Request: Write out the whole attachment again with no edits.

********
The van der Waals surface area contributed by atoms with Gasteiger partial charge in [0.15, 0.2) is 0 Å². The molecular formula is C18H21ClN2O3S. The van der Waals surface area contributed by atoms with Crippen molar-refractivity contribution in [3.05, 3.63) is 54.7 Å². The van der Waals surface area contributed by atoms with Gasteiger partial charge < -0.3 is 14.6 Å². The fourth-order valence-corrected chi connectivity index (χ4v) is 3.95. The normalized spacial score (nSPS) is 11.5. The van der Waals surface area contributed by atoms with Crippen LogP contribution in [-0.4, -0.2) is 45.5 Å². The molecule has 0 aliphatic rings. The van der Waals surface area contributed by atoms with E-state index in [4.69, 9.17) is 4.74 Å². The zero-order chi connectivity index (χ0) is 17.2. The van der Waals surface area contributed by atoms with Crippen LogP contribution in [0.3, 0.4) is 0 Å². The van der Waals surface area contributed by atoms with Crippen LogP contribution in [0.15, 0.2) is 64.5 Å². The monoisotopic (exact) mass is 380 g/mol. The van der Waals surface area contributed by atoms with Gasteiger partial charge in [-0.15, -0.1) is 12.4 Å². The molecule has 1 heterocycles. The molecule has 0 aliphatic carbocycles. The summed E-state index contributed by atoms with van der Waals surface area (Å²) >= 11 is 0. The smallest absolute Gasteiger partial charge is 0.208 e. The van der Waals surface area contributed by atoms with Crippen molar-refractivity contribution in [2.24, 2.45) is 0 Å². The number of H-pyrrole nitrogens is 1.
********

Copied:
The van der Waals surface area contributed by atoms with Gasteiger partial charge in [0.15, 0.2) is 0 Å². The molecular formula is C18H21ClN2O3S. The van der Waals surface area contributed by atoms with Crippen molar-refractivity contribution in [3.05, 3.63) is 54.7 Å². The van der Waals surface area contributed by atoms with Gasteiger partial charge < -0.3 is 14.6 Å². The fourth-order valence-corrected chi connectivity index (χ4v) is 3.95. The normalized spacial score (nSPS) is 11.5. The van der Waals surface area contributed by atoms with Crippen LogP contribution in [-0.4, -0.2) is 45.5 Å². The molecule has 0 aliphatic rings. The van der Waals surface area contributed by atoms with E-state index in [4.69, 9.17) is 4.74 Å². The zero-order chi connectivity index (χ0) is 17.2. The van der Waals surface area contributed by atoms with Crippen LogP contribution in [0.3, 0.4) is 0 Å². The van der Waals surface area contributed by atoms with Crippen LogP contribution in [0.15, 0.2) is 64.5 Å². The monoisotopic (exact) mass is 380 g/mol. The van der Waals surface area contributed by atoms with Gasteiger partial charge in [-0.15, -0.1) is 12.4 Å². The molecule has 1 heterocycles. The molecule has 0 aliphatic carbocycles. The summed E-state index contributed by atoms with van der Waals surface area (Å²) >= 11 is 0. The smallest absolute Gasteiger partial charge is 0.208 e. The van der Waals surface area contributed by atoms with Crippen molar-refractivity contribution in [2.24, 2.45) is 0 Å². The number of H-pyrrole nitrogens is 1.